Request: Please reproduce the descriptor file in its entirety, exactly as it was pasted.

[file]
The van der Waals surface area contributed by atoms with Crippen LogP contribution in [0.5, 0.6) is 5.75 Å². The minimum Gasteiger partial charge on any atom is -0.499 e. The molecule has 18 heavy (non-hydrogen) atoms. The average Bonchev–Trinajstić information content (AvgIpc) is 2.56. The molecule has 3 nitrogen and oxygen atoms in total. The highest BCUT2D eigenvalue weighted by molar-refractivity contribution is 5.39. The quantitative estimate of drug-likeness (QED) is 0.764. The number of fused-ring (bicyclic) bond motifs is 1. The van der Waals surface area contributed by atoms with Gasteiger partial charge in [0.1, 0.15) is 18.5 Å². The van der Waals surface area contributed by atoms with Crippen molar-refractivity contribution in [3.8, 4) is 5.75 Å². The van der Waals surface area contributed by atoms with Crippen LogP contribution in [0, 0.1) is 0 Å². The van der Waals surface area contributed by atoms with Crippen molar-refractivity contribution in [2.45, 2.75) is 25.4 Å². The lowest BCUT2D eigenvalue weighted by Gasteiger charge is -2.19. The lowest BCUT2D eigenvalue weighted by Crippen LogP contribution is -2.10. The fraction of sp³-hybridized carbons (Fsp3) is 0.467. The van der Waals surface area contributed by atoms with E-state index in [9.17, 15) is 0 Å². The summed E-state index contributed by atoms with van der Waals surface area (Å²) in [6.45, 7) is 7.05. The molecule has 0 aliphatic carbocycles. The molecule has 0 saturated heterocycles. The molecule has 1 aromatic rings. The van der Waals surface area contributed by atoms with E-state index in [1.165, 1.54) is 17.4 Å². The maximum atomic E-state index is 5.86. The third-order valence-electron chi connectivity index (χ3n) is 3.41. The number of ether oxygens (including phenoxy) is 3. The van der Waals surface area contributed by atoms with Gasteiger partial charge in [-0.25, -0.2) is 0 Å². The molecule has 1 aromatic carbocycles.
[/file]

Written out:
The van der Waals surface area contributed by atoms with Crippen LogP contribution in [0.5, 0.6) is 5.75 Å². The minimum Gasteiger partial charge on any atom is -0.499 e. The molecule has 18 heavy (non-hydrogen) atoms. The average Bonchev–Trinajstić information content (AvgIpc) is 2.56. The molecule has 3 nitrogen and oxygen atoms in total. The highest BCUT2D eigenvalue weighted by molar-refractivity contribution is 5.39. The quantitative estimate of drug-likeness (QED) is 0.764. The number of fused-ring (bicyclic) bond motifs is 1. The van der Waals surface area contributed by atoms with Gasteiger partial charge in [0.1, 0.15) is 18.5 Å². The van der Waals surface area contributed by atoms with Crippen molar-refractivity contribution in [3.8, 4) is 5.75 Å². The van der Waals surface area contributed by atoms with Crippen LogP contribution in [0, 0.1) is 0 Å². The van der Waals surface area contributed by atoms with Crippen molar-refractivity contribution in [2.45, 2.75) is 25.4 Å². The lowest BCUT2D eigenvalue weighted by Gasteiger charge is -2.19. The lowest BCUT2D eigenvalue weighted by Crippen LogP contribution is -2.10. The fraction of sp³-hybridized carbons (Fsp3) is 0.467. The van der Waals surface area contributed by atoms with E-state index in [9.17, 15) is 0 Å². The summed E-state index contributed by atoms with van der Waals surface area (Å²) in [6.45, 7) is 7.05. The molecule has 0 aliphatic carbocycles. The molecule has 0 saturated heterocycles. The molecule has 1 aromatic rings. The van der Waals surface area contributed by atoms with E-state index in [1.165, 1.54) is 17.4 Å². The maximum atomic E-state index is 5.86. The third-order valence-electron chi connectivity index (χ3n) is 3.41. The number of ether oxygens (including phenoxy) is 3. The van der Waals surface area contributed by atoms with Gasteiger partial charge in [-0.25, -0.2) is 0 Å². The molecule has 1 aromatic carbocycles.